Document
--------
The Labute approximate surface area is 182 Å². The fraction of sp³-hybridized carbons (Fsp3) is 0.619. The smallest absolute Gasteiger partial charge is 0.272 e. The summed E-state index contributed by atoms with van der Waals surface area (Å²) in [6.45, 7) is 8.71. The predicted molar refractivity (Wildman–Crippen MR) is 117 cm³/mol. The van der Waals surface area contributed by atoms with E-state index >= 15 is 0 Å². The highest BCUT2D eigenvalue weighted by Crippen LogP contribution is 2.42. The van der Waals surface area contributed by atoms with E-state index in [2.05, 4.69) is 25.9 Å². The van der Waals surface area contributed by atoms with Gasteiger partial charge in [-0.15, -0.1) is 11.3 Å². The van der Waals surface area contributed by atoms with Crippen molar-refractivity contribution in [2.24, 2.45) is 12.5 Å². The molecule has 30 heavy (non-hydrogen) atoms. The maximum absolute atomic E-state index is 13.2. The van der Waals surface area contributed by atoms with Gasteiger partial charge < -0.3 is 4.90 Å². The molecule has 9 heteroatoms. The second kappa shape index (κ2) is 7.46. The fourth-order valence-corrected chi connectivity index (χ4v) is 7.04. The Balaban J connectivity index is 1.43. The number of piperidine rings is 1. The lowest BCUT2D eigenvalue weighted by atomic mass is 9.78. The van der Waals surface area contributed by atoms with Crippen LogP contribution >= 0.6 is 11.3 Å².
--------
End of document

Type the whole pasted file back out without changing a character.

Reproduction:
The Labute approximate surface area is 182 Å². The fraction of sp³-hybridized carbons (Fsp3) is 0.619. The smallest absolute Gasteiger partial charge is 0.272 e. The summed E-state index contributed by atoms with van der Waals surface area (Å²) in [6.45, 7) is 8.71. The predicted molar refractivity (Wildman–Crippen MR) is 117 cm³/mol. The van der Waals surface area contributed by atoms with E-state index >= 15 is 0 Å². The highest BCUT2D eigenvalue weighted by Crippen LogP contribution is 2.42. The van der Waals surface area contributed by atoms with E-state index in [2.05, 4.69) is 25.9 Å². The van der Waals surface area contributed by atoms with Gasteiger partial charge in [-0.15, -0.1) is 11.3 Å². The van der Waals surface area contributed by atoms with Crippen molar-refractivity contribution in [2.24, 2.45) is 12.5 Å². The molecule has 30 heavy (non-hydrogen) atoms. The maximum absolute atomic E-state index is 13.2. The van der Waals surface area contributed by atoms with Gasteiger partial charge < -0.3 is 4.90 Å². The molecule has 9 heteroatoms. The second kappa shape index (κ2) is 7.46. The fourth-order valence-corrected chi connectivity index (χ4v) is 7.04. The Balaban J connectivity index is 1.43. The number of piperidine rings is 1. The lowest BCUT2D eigenvalue weighted by atomic mass is 9.78. The van der Waals surface area contributed by atoms with Crippen LogP contribution >= 0.6 is 11.3 Å².